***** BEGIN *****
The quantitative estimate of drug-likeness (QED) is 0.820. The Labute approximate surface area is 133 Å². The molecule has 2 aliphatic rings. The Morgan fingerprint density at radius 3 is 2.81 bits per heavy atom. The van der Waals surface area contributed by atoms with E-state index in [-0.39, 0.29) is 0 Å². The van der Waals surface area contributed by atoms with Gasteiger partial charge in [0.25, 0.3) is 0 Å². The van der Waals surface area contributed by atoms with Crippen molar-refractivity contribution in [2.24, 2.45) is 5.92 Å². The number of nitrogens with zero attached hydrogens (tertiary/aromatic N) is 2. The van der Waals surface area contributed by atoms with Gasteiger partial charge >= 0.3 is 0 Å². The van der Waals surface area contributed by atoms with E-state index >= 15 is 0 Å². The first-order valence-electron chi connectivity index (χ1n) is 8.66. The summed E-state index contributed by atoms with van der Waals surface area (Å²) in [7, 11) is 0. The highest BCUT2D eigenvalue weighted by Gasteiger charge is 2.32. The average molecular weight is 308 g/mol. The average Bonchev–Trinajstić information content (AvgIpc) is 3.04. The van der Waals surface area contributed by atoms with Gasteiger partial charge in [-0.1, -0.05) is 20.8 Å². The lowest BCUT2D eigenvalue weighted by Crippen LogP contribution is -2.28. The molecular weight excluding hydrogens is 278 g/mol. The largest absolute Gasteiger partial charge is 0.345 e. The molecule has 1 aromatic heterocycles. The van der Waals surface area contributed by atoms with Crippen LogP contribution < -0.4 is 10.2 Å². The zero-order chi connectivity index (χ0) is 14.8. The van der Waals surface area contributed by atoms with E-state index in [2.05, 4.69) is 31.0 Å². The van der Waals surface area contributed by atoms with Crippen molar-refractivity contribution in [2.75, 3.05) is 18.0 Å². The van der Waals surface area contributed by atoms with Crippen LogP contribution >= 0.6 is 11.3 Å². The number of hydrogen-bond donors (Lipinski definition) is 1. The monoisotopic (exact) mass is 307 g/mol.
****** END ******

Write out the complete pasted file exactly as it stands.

The quantitative estimate of drug-likeness (QED) is 0.820. The Labute approximate surface area is 133 Å². The molecule has 2 aliphatic rings. The Morgan fingerprint density at radius 3 is 2.81 bits per heavy atom. The van der Waals surface area contributed by atoms with E-state index in [-0.39, 0.29) is 0 Å². The van der Waals surface area contributed by atoms with Gasteiger partial charge in [0.25, 0.3) is 0 Å². The van der Waals surface area contributed by atoms with Crippen molar-refractivity contribution in [2.24, 2.45) is 5.92 Å². The number of nitrogens with zero attached hydrogens (tertiary/aromatic N) is 2. The van der Waals surface area contributed by atoms with Gasteiger partial charge >= 0.3 is 0 Å². The van der Waals surface area contributed by atoms with E-state index >= 15 is 0 Å². The first-order valence-electron chi connectivity index (χ1n) is 8.66. The summed E-state index contributed by atoms with van der Waals surface area (Å²) in [7, 11) is 0. The highest BCUT2D eigenvalue weighted by Gasteiger charge is 2.32. The average molecular weight is 308 g/mol. The average Bonchev–Trinajstić information content (AvgIpc) is 3.04. The van der Waals surface area contributed by atoms with Gasteiger partial charge in [-0.1, -0.05) is 20.8 Å². The lowest BCUT2D eigenvalue weighted by Crippen LogP contribution is -2.28. The molecular weight excluding hydrogens is 278 g/mol. The largest absolute Gasteiger partial charge is 0.345 e. The molecule has 1 aromatic heterocycles. The van der Waals surface area contributed by atoms with Crippen LogP contribution < -0.4 is 10.2 Å². The zero-order chi connectivity index (χ0) is 14.8. The van der Waals surface area contributed by atoms with E-state index in [2.05, 4.69) is 31.0 Å². The van der Waals surface area contributed by atoms with Crippen molar-refractivity contribution in [2.75, 3.05) is 18.0 Å². The van der Waals surface area contributed by atoms with Crippen LogP contribution >= 0.6 is 11.3 Å². The number of hydrogen-bond donors (Lipinski definition) is 1. The monoisotopic (exact) mass is 307 g/mol.